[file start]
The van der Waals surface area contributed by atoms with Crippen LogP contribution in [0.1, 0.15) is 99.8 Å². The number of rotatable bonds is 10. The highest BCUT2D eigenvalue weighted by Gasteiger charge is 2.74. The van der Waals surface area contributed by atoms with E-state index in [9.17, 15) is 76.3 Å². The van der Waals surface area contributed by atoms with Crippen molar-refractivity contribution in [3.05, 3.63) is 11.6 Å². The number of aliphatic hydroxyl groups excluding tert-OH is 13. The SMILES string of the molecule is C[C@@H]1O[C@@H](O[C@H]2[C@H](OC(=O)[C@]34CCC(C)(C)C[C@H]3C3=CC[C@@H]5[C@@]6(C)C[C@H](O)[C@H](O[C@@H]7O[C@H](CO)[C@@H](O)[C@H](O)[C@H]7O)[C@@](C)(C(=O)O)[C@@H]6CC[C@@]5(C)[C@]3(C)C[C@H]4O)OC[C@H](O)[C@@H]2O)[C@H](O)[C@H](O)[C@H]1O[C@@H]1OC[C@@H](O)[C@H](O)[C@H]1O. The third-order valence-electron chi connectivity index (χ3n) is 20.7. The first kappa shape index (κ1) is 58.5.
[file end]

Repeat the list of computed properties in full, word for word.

The van der Waals surface area contributed by atoms with Crippen LogP contribution in [0.1, 0.15) is 99.8 Å². The number of rotatable bonds is 10. The highest BCUT2D eigenvalue weighted by Gasteiger charge is 2.74. The van der Waals surface area contributed by atoms with E-state index in [9.17, 15) is 76.3 Å². The van der Waals surface area contributed by atoms with Crippen molar-refractivity contribution in [3.05, 3.63) is 11.6 Å². The number of aliphatic hydroxyl groups excluding tert-OH is 13. The SMILES string of the molecule is C[C@@H]1O[C@@H](O[C@H]2[C@H](OC(=O)[C@]34CCC(C)(C)C[C@H]3C3=CC[C@@H]5[C@@]6(C)C[C@H](O)[C@H](O[C@@H]7O[C@H](CO)[C@@H](O)[C@H](O)[C@H]7O)[C@@](C)(C(=O)O)[C@@H]6CC[C@@]5(C)[C@]3(C)C[C@H]4O)OC[C@H](O)[C@@H]2O)[C@H](O)[C@H](O)[C@H]1O[C@@H]1OC[C@@H](O)[C@H](O)[C@H]1O. The third-order valence-electron chi connectivity index (χ3n) is 20.7. The first kappa shape index (κ1) is 58.5.